It wasn’t one event in the outdoors that saved Andrew Collins’ life.

It was when the Iraq combat veteran realized every time he felt lost, or things darkened, or the noise grew louder in his head, he grabbed his backpack or fishing rod and headed outside.

“The only way I could find some sense of normal,” he said.

Call it what you will: outdoor therapy, wilderness healing or just plain recreation. But for Collins, the power of being outdoors, of working through problems with other veterans under sun and in fresh air, has kept him from taking his own life.

The airborne infantry veteran in Lander spent six years on active duty in the Army, with two deployments in Iraq. He lost six friends in the war, and his squad leader since he came back home. In 2012, he tried to kill himself. Doctors had him on 17 pills a day, and in 2014 decided he needed a change.

“I began to find other ways to deal with the pain. Being outdoors helped me mentally. I found value in the outdoors and that is drawing back to as a kid,” said Collins, who grew up in Idaho. “It allows a sense of peace, a sense of calm.”

Collins isn’t alone in his struggles. Each year, about 7,300 veterans commit suicide in the United States. Reasons are varied, complex and nuanced, but Collins and C. Michael Fairman know what can help: communication, community awareness and camaraderie based in and around the outdoors.

And Saturday, Collins will join Fairman and a handful of other veterans and volunteers to climb Gannett Peak, Wyoming’s highest summit, as part of a program called Summit for Soldiers.

Fairman co-founded Summit for Soldiers formally in 2014 as a way to build communities of veterans and non-veterans across the country. But its roots are simpler: He likes to climb.

The Ohio resident and climber served as a Navy Corpsman for 19 years and came back home with a mixture of bipolar, depression and PTSD.

In 2012, after a suicide attempt, he realized he needed to reclaim his life, and become, as he describes it, “re-abled.” He also wanted to show other veterans what they can do with renewed purpose.

On a climb up Mount Rainier in 2008, Fairman began noticing the healing power of not just the outdoors but working as a team to tackle challenges outside. When he returned to Rainier in 2013, he realized the full force of what the climbing missions could be.

So he began writing names of fellow veterans he knew or others knew who died of suicide on a flag, and to raise awareness he started carrying that flag to the highest summits in all 50 states. At the same time, he vowed to climb the seven summits – the highest points on each continent.

He reached the top of Kilimanjaro in 2014, and on May 19, 2016, he carried his flag on the top of the world.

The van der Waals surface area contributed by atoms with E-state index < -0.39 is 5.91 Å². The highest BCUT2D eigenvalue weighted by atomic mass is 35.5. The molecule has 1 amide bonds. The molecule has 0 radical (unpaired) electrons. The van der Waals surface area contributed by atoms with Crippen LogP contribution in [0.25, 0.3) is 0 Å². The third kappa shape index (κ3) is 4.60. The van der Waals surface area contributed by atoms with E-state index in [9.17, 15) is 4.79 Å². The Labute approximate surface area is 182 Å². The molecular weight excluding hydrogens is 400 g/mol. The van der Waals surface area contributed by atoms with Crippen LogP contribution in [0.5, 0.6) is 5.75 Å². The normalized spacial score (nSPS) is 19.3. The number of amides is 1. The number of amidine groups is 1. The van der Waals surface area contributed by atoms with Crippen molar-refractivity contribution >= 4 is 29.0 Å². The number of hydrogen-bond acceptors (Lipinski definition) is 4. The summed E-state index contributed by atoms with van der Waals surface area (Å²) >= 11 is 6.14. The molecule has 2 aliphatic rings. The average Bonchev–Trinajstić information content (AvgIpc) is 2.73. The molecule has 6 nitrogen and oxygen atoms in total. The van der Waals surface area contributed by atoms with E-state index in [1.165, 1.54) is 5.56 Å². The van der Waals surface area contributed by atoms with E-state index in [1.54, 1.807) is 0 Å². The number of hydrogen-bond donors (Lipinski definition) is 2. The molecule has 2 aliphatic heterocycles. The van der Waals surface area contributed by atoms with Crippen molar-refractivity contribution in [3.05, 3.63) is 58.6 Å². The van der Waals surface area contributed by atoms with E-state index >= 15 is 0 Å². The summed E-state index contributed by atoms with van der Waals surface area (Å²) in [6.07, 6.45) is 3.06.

Then his goal changed from a personal mission to a rapidly expanding nonprofit.

“It’s about activity and reconnecting. As veterans we will sit back and ask 'Are you a veteran, and are you a combat veteran?,' but outdoor activity neutralizes everything,” he said. “It starts as a distraction. You focus on the safety of the climb … We were a team in the military, and we are working as a team again.”

He still plans to reach the top of each peak in every state -- he has more than half done now -- but he’s also focused on building Summit for Soldiers chapters in more states. The chapters are made of veterans and local groups like the Wyoming Outdoor Council.

“This kind of work is really at the heart of our mission and is an essential part of the Wyoming Outdoor Council’s origins,” said Gary Wilmot, executive director of the Wyoming Outdoor Council. “Tom Bell came back from World War II an incredibly wounded man, both physically and spiritually, and he went out into the public lands around Lander, into the Red Desert, into the mountains, to heal. This experience was profound for him, and it’s one of the reasons he was driven to create the Wyoming Outdoor Council — to protect these public lands so future generations could experience them and benefit from them, too.”

Collins, the Lander veteran, is going along on the Gannett Peak trip, and in September, he plans to move to Kentucky to work at the Life Adventure Center to help augment what the center has, learn different approaches that are based around the outdoors and to gain insight into programs that help veterans.

But he’ll return to Wyoming and its mountains and rivers and rocks. And he wants to continue working with veterans and the outdoors.

“I am drawn to Wyoming for the access to the outdoors. The Wind Rivers less than 20 miles away and climbing less than 10 miles away,” he said. “But also the appreciation of veterans. I think there is a sense of pride for veterans in Wyoming.

“I want to try to share with other veterans how I was able to move on and then ultimately enjoy the lands we were sworn to defend.”

Follow managing editor Christine Peterson on Twitter @PetersonOutside

 

 

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Christine Peterson is a managing editor of the Star-Tribune and reports on environmental issues and outdoor recreation.

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